“More grows in the garden than the gardener sows.” – Spanish proverb
As harvest season arrives, Grace reaps the bounty of her small garden at Springs Rescue Mission. She’s once again reminded of God’s love — and His promise of new life.
“Seeing things grow is like seeing babies being born,” she said. “It reminds me that God is watching, and that he cares.”
After ending up at Springs Rescue Mission in January, Grace decided that she might as well make the best out of a hard situation. It wasn’t the first time she’d been forced to search for the silver lining of her life. After an abusive childhood, teenage homelessness, broken marriages and battles with addiction, it’s become a necessary skill.
“I’m just making the best of it – moving forward and trying to let go of the past,” she said. “We make the best of what we got, and no matter what keep I that chin propped up where it belongs!”
When Grace was growing up, there was always a family garden. For her, plants are special. They represent new life, God’s love and hope for a harvest to come.
“I did it because it makes it feel like home — and it gives me something to focus on,” she said. “It gives me hope.”
One day, after joining the cleanup crew through Work Engagement, she began planting a small garden in the courtyard between the Men’s Shelter and Resource Center. She cared for them gingerly; and day after day, and the Mission’s guests watched them bloom and blossom.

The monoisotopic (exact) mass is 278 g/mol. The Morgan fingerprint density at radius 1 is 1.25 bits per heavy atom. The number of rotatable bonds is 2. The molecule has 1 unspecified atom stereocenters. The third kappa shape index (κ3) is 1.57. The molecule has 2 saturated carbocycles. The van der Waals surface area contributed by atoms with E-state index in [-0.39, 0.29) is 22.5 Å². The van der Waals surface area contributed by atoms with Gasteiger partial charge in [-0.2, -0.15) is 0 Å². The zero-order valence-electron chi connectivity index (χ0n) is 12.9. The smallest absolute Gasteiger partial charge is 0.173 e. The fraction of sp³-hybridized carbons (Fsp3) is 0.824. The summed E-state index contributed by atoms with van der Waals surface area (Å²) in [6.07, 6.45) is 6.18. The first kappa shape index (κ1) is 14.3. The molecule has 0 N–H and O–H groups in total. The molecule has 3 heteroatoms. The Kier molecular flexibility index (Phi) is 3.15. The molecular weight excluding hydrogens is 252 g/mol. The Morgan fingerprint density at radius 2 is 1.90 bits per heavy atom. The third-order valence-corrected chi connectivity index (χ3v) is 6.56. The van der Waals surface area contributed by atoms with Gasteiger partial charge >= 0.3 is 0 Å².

“I’ve got squash, cucumber, radishes, tomatoes, snap beans, raspberries and fresh herbs and wildflowers,” she said. “I water them every day unless God has already taken care of it. I’m real proud of them.”
We spoke to Grace recently about her traumas, her struggles, her faith and her hope.
Can you tell us a bit about your upbringing?
“Well, I’m originally from New Jersey but we moved to Philadelphia when I was a kid and that’s where I went to school. … Grew up Catholic and went to Catholic school until second grade. But they demanded both parents to attend bingo nights at the church, so all five of us kids got expelled because my father was a pilot and couldn’t commit to that.”